As you can see, I’ve been on a law school input kick recently, completely accidental. Although I’ve been aware of the LSAC Volume Summary for quite a while, the ABA’s chunk of the Official Guide also provides some numbers going back to the 80s (it’s completely wrong about the total number of LSATs in the 2010-2011 cycle though). This discovery along with a fairly good analysis about law schools reducing their enrollments by a few dozen at Inside Higher Ed, has prompted me to take another look at what’s happening. Here’s today’s pertinent quote:
Applications to law schools dropped about 11 percent this year after a spike last year. The reason behind this decline has been debated, with some individuals arguing that students took note of the grim job market and balked at taking out significant loans to pay for a legal education. Others argue that applications for law schools, like those for business schools, tend to be counter-cyclical. Individuals seek professional degrees when they don’t think there could be better options in the workforce, and spike in recessions. Between 2008 and 2009, the number of individuals taking the LSAT jumped from 151,398 to 171,514, according to the Law School Admissions Council. But with some economic recovery in 2010, that number receded to 155,050.
As I’ve written before, things are more complicated than people think.
Here’re a couple better graphs than the one I published last week.
I’m not going to labor through correlation coefficients again, but look at how little applicants per capita has increased in the wake of the financial collapse. As the second graph shows, we hit peak law school applicants in the previous recession in the mid-2000s, though law schools increased their incoming classes in the 2009-10 and 2010-11 school years. However, the 1L bump is only slightly higher than the mid-2000s’ and still lower than in the late 1980s and early 1990s, even if we must accept that it is more destructive now due to higher tuition rates and poorer long-term employment prospects. Nonetheless, claims of an “explosion” in law school enrollments over the last decade are exaggerated, and from a macro level the enrollment reductions we’re hearing of are cosmetic. So far.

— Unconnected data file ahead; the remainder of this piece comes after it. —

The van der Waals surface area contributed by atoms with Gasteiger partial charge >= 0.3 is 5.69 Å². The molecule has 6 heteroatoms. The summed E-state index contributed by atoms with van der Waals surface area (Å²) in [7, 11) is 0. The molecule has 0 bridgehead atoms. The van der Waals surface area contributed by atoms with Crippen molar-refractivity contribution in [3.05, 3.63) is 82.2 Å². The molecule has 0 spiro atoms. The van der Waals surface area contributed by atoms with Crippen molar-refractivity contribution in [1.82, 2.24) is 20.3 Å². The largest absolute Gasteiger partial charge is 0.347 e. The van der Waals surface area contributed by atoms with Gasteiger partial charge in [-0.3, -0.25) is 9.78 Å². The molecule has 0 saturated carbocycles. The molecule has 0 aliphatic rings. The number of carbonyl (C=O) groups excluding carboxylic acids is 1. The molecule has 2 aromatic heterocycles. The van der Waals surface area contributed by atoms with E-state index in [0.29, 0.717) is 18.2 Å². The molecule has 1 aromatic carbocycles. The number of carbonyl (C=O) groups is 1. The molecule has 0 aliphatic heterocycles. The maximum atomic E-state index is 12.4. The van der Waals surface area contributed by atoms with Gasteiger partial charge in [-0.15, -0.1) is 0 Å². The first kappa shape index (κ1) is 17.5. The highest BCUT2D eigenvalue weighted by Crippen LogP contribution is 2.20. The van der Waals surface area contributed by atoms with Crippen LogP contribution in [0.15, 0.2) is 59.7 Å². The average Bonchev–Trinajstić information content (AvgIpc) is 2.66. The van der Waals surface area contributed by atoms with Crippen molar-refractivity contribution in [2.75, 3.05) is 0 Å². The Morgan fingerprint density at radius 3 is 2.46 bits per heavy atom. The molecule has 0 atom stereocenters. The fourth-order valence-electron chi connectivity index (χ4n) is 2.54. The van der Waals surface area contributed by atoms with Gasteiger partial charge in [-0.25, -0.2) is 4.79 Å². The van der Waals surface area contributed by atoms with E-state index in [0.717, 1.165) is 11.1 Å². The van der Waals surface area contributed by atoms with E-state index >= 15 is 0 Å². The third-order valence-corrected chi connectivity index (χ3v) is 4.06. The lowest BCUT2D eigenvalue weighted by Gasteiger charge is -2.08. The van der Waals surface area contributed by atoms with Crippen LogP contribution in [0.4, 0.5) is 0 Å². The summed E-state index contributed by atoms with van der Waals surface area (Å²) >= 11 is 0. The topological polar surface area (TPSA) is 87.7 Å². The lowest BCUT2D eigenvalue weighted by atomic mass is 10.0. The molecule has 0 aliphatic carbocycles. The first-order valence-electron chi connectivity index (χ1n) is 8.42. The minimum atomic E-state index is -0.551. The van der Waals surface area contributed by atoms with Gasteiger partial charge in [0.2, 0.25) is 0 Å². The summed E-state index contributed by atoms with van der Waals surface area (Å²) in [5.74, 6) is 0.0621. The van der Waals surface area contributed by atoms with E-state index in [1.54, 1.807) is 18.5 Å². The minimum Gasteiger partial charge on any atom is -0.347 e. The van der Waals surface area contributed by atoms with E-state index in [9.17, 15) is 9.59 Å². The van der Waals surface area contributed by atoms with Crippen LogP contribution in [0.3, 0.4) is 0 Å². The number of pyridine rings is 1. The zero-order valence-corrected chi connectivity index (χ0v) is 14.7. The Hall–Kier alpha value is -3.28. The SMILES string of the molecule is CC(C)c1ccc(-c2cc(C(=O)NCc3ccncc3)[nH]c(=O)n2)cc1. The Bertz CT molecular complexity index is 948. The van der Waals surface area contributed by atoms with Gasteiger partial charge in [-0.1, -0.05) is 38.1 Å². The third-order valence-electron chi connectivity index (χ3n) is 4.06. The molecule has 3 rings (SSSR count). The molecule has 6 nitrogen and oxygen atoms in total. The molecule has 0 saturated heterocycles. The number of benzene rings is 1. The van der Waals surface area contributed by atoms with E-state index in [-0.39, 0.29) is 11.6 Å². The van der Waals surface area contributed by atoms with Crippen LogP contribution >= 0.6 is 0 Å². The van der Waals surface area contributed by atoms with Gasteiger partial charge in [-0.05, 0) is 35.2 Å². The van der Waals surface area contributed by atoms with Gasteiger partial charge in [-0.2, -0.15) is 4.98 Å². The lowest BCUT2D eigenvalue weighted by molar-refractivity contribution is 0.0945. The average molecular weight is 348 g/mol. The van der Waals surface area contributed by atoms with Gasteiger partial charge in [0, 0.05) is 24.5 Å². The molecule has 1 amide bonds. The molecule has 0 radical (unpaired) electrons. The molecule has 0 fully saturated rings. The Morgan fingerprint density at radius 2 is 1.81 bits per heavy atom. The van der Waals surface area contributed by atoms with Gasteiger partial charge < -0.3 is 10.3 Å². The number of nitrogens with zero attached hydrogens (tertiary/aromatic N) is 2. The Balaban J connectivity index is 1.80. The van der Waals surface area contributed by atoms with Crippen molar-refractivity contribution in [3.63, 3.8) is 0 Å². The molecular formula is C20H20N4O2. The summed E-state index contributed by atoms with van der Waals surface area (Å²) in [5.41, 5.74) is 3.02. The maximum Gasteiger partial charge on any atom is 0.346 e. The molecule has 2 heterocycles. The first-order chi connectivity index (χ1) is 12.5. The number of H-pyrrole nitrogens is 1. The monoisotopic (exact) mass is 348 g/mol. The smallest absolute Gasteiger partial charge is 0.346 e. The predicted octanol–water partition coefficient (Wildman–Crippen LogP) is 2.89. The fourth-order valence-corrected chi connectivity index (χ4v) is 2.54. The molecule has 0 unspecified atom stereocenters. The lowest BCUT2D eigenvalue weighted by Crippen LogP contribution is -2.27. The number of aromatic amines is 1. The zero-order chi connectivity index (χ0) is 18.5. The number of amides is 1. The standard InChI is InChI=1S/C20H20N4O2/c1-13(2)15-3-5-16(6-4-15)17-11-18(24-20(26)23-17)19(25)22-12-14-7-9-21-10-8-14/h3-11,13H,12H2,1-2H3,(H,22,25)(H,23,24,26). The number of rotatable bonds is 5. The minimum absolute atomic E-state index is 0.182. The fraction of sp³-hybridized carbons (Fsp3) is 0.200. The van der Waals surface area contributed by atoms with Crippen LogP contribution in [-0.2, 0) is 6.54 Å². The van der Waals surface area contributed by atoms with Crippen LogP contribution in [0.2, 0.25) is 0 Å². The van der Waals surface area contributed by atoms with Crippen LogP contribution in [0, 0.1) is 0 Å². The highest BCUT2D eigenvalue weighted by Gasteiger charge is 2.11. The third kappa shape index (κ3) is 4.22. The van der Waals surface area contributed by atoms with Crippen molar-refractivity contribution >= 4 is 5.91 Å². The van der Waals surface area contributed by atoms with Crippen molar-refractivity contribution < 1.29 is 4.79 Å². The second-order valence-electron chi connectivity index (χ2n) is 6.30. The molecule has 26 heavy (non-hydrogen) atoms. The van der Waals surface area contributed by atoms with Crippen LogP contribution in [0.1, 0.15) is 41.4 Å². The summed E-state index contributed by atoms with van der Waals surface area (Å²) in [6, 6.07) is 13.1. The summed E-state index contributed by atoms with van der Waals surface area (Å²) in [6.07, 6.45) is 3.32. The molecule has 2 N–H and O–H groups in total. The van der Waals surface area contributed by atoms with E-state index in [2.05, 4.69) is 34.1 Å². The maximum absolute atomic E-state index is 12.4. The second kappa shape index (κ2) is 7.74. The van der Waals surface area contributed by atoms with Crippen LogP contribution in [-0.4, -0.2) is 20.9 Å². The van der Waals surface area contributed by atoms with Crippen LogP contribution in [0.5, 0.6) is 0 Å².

The Inside Higher Ed article did blow it on one important point: it claimed applications are down 11% this year. Actually, the WSJ article it links to said that as of March 2011, applicants are down 11.5% compared to March 2010. This is more significant because as the second graph above shows, the number of applicants hasn’t really grown a whole lot. Here’re the actual numbers:
Applications surged (partly, I suspect, due to an increase in electronic submission practices by 2004, but perhaps law schools also nixed early decision processes); applicants did not. Check out the ratio:
So what’s really been happening is applicants were sending out more apps while their numbers were stable. Now, they’re decreasing. If we assume the 11.5% holds, then we’re looking at a reduction from 87,900 applicants in 2010 to 78,834 in 2011. As I write this, the Census clock estimates 311.6 million U.S. residents, leaving us 2.53 applicants per 10,000 residents, which is below the 1985 nadir, a record low. That’s significant because higher education administrators think prospective applicants are only “getting the message” now. As the WSJ relays:
“When the economy first went down, students saw law school as a way to dodge the work force,” said Ryan Heitkamp, a pre-law adviser at Ohio State University. “The news has gotten out that law school is not necessarily a safe backup plan.”
At Fordham University School of Law in New York, applications this year are down 15%, and those applying “appear to have analyzed the investment in law school closely and are serious about pursuing a career in law,” said Carrie Johnson, a school spokeswoman.
This is my favorite:
Kent Syverud, dean of the Washington University School of Law in St. Louis, where applications this year declined more than 11%, said it was a good thing prospective students now were more “clear eyed” about the risks and rewards of a law degree.
“The froth in the applicant pool—those who were just going to law school because they didn’t know what else to do and everyone told them it was a safe bet—is pretty well gone,” he said.
For the record, Dean Syverud’s “froth” between 2008 and 2010 was only 4% per capita. By comparison, the 2001 to 2003 froth was 26.5% per capita.
The statements above, of course, should be taken with great skepticism. How do law school deans know the motivations of those who choose not to apply to law school? (There’s a koan for you.) How many potentially brilliant legal minds have wisely chosen to avoid the floundering legal academy? Why should we believe that current applicants are nobler in their intents than those staying away? And why did law schools increase their enrollments 5% per capita between fall 2008 and fall 2010 when they knew or should’ve known that some of their applicants were merely trying to avoid unemployment?
Law schools want the public to think the evil, greedy prospective law students are staying clear. Instead, they should be worrying about when this applicant nosedive will affect their bottom lines.